Week in Review: Singular. The Sox dropped a series in Kansas City, then took a series in Texas and the opener against the Los Angeles Angels of Anaheim del Pueblo de Nuestra Senora La Reina de Porciuncula to go 4-3 and land within a game of first place. Watch your back, Detroit and/or Minnesota.

Week in Preview: Divisive. The Sox head into the All-Star break with three more against the Angels, who would be in first place if they were in the Central, followed by three versus the Royals, who would be terrible no matter who they had to play better than.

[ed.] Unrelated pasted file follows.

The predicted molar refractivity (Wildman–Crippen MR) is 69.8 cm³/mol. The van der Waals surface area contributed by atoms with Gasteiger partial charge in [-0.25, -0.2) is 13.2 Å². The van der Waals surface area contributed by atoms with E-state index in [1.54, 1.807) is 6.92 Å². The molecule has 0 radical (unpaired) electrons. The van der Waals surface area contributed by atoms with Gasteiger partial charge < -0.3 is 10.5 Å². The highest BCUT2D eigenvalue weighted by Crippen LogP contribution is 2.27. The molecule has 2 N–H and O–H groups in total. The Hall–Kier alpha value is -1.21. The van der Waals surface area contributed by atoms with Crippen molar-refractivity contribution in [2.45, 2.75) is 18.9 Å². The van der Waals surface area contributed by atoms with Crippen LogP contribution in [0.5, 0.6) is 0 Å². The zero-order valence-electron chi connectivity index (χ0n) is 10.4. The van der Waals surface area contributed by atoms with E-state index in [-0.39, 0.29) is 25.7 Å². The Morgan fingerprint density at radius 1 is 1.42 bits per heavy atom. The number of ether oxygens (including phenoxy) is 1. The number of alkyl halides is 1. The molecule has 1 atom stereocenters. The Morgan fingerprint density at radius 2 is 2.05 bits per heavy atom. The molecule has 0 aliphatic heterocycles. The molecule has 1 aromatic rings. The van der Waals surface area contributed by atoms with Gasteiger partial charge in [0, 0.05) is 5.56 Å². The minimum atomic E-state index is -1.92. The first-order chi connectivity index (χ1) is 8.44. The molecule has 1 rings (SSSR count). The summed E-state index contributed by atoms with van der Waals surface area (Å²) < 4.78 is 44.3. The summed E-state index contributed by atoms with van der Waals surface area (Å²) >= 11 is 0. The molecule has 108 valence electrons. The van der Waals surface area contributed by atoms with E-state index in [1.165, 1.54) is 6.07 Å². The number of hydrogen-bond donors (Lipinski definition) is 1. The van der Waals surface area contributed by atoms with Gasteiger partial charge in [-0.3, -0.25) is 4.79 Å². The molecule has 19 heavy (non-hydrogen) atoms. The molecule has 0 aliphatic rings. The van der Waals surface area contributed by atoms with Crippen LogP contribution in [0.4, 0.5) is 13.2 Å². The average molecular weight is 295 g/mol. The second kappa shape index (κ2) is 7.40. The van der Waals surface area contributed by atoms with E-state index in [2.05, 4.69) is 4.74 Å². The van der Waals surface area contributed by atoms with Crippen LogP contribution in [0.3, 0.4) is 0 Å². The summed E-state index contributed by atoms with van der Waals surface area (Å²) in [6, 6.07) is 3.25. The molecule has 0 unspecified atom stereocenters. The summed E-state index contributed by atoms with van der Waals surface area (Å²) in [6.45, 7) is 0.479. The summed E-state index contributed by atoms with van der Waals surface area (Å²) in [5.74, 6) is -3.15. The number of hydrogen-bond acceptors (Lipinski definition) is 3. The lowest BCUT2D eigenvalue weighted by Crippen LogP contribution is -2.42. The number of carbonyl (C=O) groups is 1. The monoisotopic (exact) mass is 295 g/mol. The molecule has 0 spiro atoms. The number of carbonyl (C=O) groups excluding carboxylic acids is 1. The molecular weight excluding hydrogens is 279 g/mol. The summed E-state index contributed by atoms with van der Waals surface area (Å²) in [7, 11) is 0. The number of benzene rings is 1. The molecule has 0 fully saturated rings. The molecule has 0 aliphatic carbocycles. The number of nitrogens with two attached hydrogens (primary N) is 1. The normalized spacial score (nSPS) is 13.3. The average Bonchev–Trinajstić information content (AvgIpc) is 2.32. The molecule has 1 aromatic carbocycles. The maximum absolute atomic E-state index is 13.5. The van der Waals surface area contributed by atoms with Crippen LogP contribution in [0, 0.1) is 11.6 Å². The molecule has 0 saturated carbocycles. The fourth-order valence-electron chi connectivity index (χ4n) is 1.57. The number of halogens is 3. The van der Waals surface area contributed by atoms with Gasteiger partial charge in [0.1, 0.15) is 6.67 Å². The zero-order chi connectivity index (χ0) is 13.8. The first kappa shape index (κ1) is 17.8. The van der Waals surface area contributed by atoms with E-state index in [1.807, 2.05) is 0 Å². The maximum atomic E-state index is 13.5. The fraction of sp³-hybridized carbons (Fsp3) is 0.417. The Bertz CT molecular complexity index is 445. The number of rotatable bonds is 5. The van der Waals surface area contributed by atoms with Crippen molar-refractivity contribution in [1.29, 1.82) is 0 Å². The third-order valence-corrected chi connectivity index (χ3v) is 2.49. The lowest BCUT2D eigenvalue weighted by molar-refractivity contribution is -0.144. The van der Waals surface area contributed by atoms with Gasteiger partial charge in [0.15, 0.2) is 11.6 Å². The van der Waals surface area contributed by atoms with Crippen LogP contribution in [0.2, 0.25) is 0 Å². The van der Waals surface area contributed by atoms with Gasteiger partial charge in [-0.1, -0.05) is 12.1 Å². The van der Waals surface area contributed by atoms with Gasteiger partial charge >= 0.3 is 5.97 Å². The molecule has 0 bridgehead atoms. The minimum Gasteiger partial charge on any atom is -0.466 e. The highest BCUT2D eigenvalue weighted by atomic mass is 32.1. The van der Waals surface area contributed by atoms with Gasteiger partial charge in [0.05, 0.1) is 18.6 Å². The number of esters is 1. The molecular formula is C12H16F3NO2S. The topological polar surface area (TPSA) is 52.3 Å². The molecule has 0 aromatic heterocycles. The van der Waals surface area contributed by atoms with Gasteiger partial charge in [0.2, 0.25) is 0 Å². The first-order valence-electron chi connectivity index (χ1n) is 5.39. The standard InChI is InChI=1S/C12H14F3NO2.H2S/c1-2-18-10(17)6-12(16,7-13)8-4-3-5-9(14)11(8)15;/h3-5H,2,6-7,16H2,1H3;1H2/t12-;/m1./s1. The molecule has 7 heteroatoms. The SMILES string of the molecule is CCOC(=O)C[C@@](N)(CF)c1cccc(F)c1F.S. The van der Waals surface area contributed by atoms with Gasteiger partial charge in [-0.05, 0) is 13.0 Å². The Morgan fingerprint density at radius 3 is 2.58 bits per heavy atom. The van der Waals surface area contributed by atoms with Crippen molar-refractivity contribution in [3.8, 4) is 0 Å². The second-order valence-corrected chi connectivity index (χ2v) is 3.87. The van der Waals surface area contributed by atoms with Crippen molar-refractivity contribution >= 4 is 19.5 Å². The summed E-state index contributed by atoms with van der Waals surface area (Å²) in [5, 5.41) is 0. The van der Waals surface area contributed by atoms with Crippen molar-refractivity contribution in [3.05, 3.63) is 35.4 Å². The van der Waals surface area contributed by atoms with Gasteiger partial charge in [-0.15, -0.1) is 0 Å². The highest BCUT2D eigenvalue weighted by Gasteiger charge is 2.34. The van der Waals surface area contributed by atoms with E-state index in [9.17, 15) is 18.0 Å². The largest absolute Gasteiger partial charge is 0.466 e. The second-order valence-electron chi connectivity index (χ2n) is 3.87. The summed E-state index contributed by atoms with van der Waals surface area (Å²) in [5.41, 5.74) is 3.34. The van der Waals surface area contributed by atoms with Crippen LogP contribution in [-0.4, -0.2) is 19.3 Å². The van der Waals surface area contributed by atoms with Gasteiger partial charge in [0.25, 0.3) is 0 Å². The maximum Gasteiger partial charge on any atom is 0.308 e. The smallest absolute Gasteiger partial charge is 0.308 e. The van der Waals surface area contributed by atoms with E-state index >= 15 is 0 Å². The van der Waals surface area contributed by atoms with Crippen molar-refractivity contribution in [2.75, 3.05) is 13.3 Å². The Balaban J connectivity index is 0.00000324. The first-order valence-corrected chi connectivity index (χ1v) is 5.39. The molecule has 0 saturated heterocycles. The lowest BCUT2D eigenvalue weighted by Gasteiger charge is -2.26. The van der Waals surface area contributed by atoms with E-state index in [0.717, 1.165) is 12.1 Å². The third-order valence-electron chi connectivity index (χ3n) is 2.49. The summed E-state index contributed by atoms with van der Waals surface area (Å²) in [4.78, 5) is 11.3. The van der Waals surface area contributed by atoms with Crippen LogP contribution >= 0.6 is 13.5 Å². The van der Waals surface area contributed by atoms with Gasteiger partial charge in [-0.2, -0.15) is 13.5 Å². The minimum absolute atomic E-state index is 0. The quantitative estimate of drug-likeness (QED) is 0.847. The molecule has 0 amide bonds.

Hawkeroo's Can-O-Corn Watch: "That's one thing I just will never understand, how guys like our Alex Rios don't make it to the All-Star game. Some make sense, because you know Joe Girardi, he's managing that game to win, that's what all great managers do and that's what Ozzie Guillen's going to be doing next summer if our Sox keep this up, but how a guy like Matt Thornton, easily one of the best setup men maybe of all time, can go without guys just as deserving, guys like Alex, Paul Konerko, Alexei Ramirez, you look at what Omar Vizquel has done for this team, Juan Pierre turning it around, the Jakemeister, Gavin having a heck of run there a few weeks back, Bobby and J.J. one of the best back ends of a bullpen I've ever seen, A.J. calling games as good as anyone in baseball, and that guys playing as well as that can't get their due, that's why so many people are saying to the commissioner, 'You've gotta change what this game is all about,' because if it's supposed to be about putting the best players out there, I'll take our Sox up against any team made of any players. Any team, I don't care how many votes they have, how many home runs, what kind of earned run average guys are putting up, their teams are winning, guys playing consistent ball, maybe guys who strike out more batters than Mark or Freddy do, guys who need that flashier kind of pitching to hide maybe some of the less strong parts of the rest of their game, guys with more home runs than Gordon or Carlos, and everyone on that fields knows that any team that plays as well as our Sox is gonna come home a winner, and that's how you run into problems with how the All-Star Game teams are made. Or any team, for that matter."